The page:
We make it clear that, in fact, the Charter itself includes a methodology for action in times of crisis; an action that is calculated and prudent, and that stems from the discussions held when the Inter-American Democratic Charter was launched concerning the protection of two elements that are essential for the Member Countries: the element of democracy but also the element of the self-determination and independence of all our sovereign States. Consequently, the way in which the Charter deals with the need to act in times of crisis attempts to reconcile these two factors. We are not indifferent to the interruptions of democracy that may occur in different countries but, at the same time, we understand that we must always respect the will of the peoples represented by the sovereign States of the Member Countries.

Hence, there are two types of restriction in the Inter-American Democratic Charter: first, the Charter does not mandate any type of participation in the elements it sets out in its definition of democracy, but rather, in essence, it restricts the action of the OAS in times of crisis to those elements that concern the risk of interruption of the democratic process. Second, it also imposes a significant limit on action – which, in my opinion, is clearly negative because it rules out the possibility of an intervention by the collective body in the internal situation of the countries – and merely adopts the suspension of a Member State’s rights as the maximum sanction that the Organization can decide; in other words, this is what the OAS should do and what it can do according to the Charter.

After this, the report examines some of the relevant events that have occurred while the Charter has been in force, as well as during previous periods, to show that, in fact, it has not been as effective as we would have liked. When the Charter has been cited, or a resolution has been approved based on the Charter, this has occurred after the facts that have led to the crisis. Here I would like to mention the case of the interruption of democracy in Venezuela, regarding which a resolution was being discussed in the Permanent Council that was finally approved citing the Inter-American Democratic Charter. But by the time it was approved the events had already happened and concluded, fortunately with the re-establishment of the constitutional government. I believe that we must discuss our procedures and the possibility that, in moments of crisis, we could act more promptly.

In any case, Mr. President, we have discussed this issue at length, so I believe it important to consider other aspects of the Inter-American Democratic Charter related to the monitoring and promotion of its principles. In my opinion, since the text of the Charter does not include any other mechanism, it is understood that we must resort to the mechanisms for action used by the Council and the General Secretariat as part of their regular activities. In this regard, we have made many proposals concerning monitoring that take into account the issues I referred to above in relation to intervention and self-determination. Therefore, and without prejudice to noting the proposals that have been made in the sense of implementing a voluntary mechanism of global evaluation of democracy, what we are doing is monitoring and evaluating different aspects of democracy in keeping with the definitions included in the Charter.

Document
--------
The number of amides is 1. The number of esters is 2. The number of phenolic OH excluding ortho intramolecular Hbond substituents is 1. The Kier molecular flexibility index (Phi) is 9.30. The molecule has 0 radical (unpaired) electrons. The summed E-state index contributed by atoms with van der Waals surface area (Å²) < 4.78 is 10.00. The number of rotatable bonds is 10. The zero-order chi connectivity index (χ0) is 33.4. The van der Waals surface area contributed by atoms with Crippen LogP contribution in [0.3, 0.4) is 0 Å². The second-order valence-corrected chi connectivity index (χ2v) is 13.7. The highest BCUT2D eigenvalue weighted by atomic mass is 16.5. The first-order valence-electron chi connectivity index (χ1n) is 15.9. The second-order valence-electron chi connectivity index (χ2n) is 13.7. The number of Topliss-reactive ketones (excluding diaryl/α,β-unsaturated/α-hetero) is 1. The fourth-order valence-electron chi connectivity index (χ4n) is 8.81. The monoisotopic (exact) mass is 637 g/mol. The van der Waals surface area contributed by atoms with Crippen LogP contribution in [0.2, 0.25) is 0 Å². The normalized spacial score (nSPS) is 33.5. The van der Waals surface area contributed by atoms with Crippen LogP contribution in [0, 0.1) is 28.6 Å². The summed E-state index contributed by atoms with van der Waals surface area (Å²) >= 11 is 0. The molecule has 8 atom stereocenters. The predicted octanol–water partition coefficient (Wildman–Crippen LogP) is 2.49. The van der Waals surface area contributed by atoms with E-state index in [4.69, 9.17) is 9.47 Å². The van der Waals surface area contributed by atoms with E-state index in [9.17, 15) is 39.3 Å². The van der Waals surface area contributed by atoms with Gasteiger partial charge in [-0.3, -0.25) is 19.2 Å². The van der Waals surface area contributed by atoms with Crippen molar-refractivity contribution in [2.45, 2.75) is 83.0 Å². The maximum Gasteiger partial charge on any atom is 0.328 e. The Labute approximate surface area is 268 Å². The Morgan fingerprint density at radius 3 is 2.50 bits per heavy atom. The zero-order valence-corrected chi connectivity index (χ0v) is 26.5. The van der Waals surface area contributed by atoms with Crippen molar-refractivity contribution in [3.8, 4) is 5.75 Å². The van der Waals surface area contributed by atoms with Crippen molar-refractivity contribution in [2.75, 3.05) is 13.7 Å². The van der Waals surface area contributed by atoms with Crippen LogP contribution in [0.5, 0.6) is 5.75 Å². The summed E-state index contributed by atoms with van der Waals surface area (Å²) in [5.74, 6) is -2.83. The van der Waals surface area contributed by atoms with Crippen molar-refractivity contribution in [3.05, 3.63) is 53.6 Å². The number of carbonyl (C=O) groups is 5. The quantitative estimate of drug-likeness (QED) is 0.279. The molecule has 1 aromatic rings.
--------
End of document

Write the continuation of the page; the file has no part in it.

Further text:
Here we are referring to the annual reports on human rights, the special rapporteurships, the monitoring mechanism of the Inter-American Commission against Corruption, the monitoring mechanism of the Inter-American Convention on the Prevention, Punishment and Eradication of Violence Against Women, the first committee organized to evaluate discrimination based on disabilities, the electoral observation missions and their evaluations, the reports on the financing of elections prepared by the OAS Secretariat for Political Affairs in 2005, the San Salvador Protocol on Economic, Social and Cultural Rights, and other mechanisms that do not involve the need for the direct involvement of the OAS in a kind of evaluation or award of general ratings of the democracy in each country. We are conducting a very satisfactory monitoring process; our intention is eventually to be able to evaluate –by means of either mechanisms of peers or of another type – different aspects of the Charter so as to have a complete picture of its application in each of the terms of the Charter’s definition of democracy, but without entering into a procedure that – at least in the consultations that I have held – appears to me would not be acceptable to many countries. I refer to having a panel of experts or some global evaluation mechanism. In any cases, this is a matter that the Council and the Assembly must decide, but my proposal is that the question of monitoring should be carried out basically as indicated in September 2005; namely based on the sectoral reports, which we must reinforce and continue to prepare.